The first discriminating laws against Roma* are passed in Germany, in 1926. With the rise of fascism, Roma people become one of the 'radically inferior' groups and are excluded, sterilized and finally imprisoned in camps. In February 1940, Zyklon B is tested by the Nazis on 250 Roma children. Specific camps are set up by 1942. All over Europe, Roma are discriminated, deported and exterminated. By the end of the war, hundreds of thousands of Roma people are killed.
The tragedy does not end in 1945. Not before 1946 does France opens the gates of camps and the traditional nomad way of life is forbidden. Roma, Tsigans, Sinti... are still seen as the 'enemy' in every European country. While being the biggest minority of the European Union, they suffer from a lack of recognition and are deprived from their fundamental rights: housing, education, citizenship...
Several steps are made: Germany is the first country to recognise the Roma genocide in 1982. Hungary opens a museum in 1998 and commemorates the Roma genocide every year. However, in France, the anthropometric pad is withdrawn in 1969 only to be replaced by a circulation permit. The French scandal of the summer 2010, the expulsions of Roma towards Kosovo and other countries disrespectful of human rights, the lack of investment for their integration in our societies despite the fact that travellers were the first Europeans a long time before the European Union was set up, partly results from the non-recognition of their History.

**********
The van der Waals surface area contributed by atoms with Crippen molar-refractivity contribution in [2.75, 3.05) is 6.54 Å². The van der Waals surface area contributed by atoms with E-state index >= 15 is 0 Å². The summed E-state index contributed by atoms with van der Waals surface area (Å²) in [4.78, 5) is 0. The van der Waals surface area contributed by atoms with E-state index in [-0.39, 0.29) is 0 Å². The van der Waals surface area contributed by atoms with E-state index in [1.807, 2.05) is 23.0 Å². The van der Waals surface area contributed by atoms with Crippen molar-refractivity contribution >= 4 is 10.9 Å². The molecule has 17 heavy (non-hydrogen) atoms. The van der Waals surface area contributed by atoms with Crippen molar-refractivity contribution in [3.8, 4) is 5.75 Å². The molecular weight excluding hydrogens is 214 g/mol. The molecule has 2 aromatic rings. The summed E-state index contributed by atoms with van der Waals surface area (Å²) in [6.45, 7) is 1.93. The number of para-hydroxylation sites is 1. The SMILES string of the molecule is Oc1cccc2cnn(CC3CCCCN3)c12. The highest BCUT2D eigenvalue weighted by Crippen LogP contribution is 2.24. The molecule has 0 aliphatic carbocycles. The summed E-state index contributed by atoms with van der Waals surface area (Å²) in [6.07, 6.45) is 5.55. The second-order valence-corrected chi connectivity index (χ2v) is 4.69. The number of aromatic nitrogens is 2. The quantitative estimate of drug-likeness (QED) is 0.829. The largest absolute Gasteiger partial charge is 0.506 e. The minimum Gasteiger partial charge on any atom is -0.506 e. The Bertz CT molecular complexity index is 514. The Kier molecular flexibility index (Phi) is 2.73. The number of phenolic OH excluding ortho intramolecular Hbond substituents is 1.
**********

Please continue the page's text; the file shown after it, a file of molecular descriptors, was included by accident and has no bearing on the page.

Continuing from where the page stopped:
On February, 2nd, the European Parliament commemorated for the first time the Roma genocide following the initiative of the French Green Member of European Parliament Catherine Grèze. The night before, she had invited Tony Gatlif, a famous film-maker, to project his movie 'Liberté' which relates the story of a Roma family in France during WWII.
"This official commemoration of the Roma genocide during WWII is a historical moment for millions of Europeans: Ienishs, Roma, Sintis, Ashkadis, travellers, all 'asocials'. As the first european minority, their History is also ours"
During the commemoration, Catherine Grèze insists on the necessity for the minority to be given the opportunity to regain confidence in the European institutions: "We can not accept this double sentence: to the horror of the war was added silence, oblivion.... The recognition of the Roma genocide must be together an act of memory but also open the path for another future. Roma and travellers must be recognized as the real European citizens they are".
Together with Kinga Göncz, a socialist from Hungary, Cornelia Ernst, a German communist, Renate Weber, a Romanian centrist and Livia Jàròka, an Hungarian conservative, Catherine Grèze from the Greens is now calling for every country in Europe to face their responsibility.
* The term “Roma” is used as an umbrella word including also all other groups of people who share more or less similar cultural characteristics and a history of persistent marginalisation in European societies, such as the Sinti, Manouch, Travellers, Ashkali etc. They represent 10 million people in Europe.